Energy storage: What goes up, must come down
Renewable technologies are essential to curb our addiction to fossil fuels and mitigate the impacts of climate change. In 2022, renewable energy from solar, wind, hydro, geothermal and ocean increased by around 8%, according to the International Energy Agency (IEA), and these technologies now account for around 5.5% of the global energy supply.
Variable renewable energy (VRE) sources such as solar and wind harness the power of nature to generate electricity without harmful emissions. They also offer the added benefit of improved energy security for oil-reliant countries. The problem, however, is the unpredictability of VRE. What do we do when the sun stops shining or the wind ceases to blow? On an industrial scale, electricity is rarely generated in reserve. There is a need for stable, reliable ways to store surplus energy so it can be used when it is needed and not simply wasted.
Batteries come in all shapes and sizes and are an increasingly popular solution for energy storage. Lithium-ion offers high energy density and currently dominates the battery market. The global lithium-ion battery market was USD45.70 billion in 2022, according to a report by Emergen Research in March 2023.
While batteries support the efficient management of energy, durability is a key drawback of conventional battery technology as storage capacity falls over time with continual recharging. Ecological damage associated with expanding lithium mining operations has drawn the ire of environmentalists. There are also concerns that battery technology is too expensive for use in power grids, with some experts suggesting green hydrogen offers a much better energy storage option.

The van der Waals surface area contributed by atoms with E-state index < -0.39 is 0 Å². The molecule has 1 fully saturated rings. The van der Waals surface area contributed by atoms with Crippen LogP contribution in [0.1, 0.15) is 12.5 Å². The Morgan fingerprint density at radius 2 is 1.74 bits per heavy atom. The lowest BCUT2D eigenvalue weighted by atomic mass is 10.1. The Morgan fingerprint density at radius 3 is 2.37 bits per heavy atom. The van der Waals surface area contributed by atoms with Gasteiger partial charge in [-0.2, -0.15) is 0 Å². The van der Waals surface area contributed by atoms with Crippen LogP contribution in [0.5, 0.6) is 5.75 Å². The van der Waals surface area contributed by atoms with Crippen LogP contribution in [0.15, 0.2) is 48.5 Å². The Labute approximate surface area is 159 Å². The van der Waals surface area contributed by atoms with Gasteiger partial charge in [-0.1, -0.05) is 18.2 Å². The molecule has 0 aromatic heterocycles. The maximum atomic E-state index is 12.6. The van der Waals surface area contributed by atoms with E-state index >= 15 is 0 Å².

Pumped-hydropower systems currently account for the majority (94%) of installed global energy storage capacity, according to the International Hydropower Association. Global installed hydropower capacity rose by 26 gigawatts (GW) to 1,360 GW in 2021. In this well-established energy choice, water is stored at higher elevations and released through turbines to generate electricity. However, the system relies on favourable topography, with water access and steep terrain a necessity.
A novel new technology—that Sir Isaac Newton would be proud of—is gaining increasing attention. “Gravity batteries” or gravitational energy storage systems (GESS) are a mechanical energy storage technology that relies on gravitational potential energy to store and release electricity.
In August 2023, Swiss-based Energy Vault completed construction and began commissioning the world’s first commercial, grid-scale GESS. The 400-foot-tall gravity battery building is located outside of Shanghai in Rudong, Jiangsu Province, China, adjacent to a wind power facility. The project was undertaken with partners Atlas Renewable and China Tianying, and has a capacity of 100 megawatt-hours (MWh) of energy which can be delivered at 25 megawatts (MW). Energy Vault has indicated that the facility will be fully grid-interconnected by the fourth quarter of 2023. A similar project is under construction in the state of Texas in the United States, for energy firm Enel. When completed, the 460-foot-tall structure will have 36 MWh capacity.
During its second-quarter results announcement, Energy Vault also outlined a licensing deal for its gravity battery technology in the United States and two energy storage projects totalling 500 MWh in Southeast Asia. The Southeast Asian projects will incorporate a variety of storage technologies including gravity batteries and green hydrogen. The company also noted interest in their proprietary technology in Europe, the Middle East, Australia and China.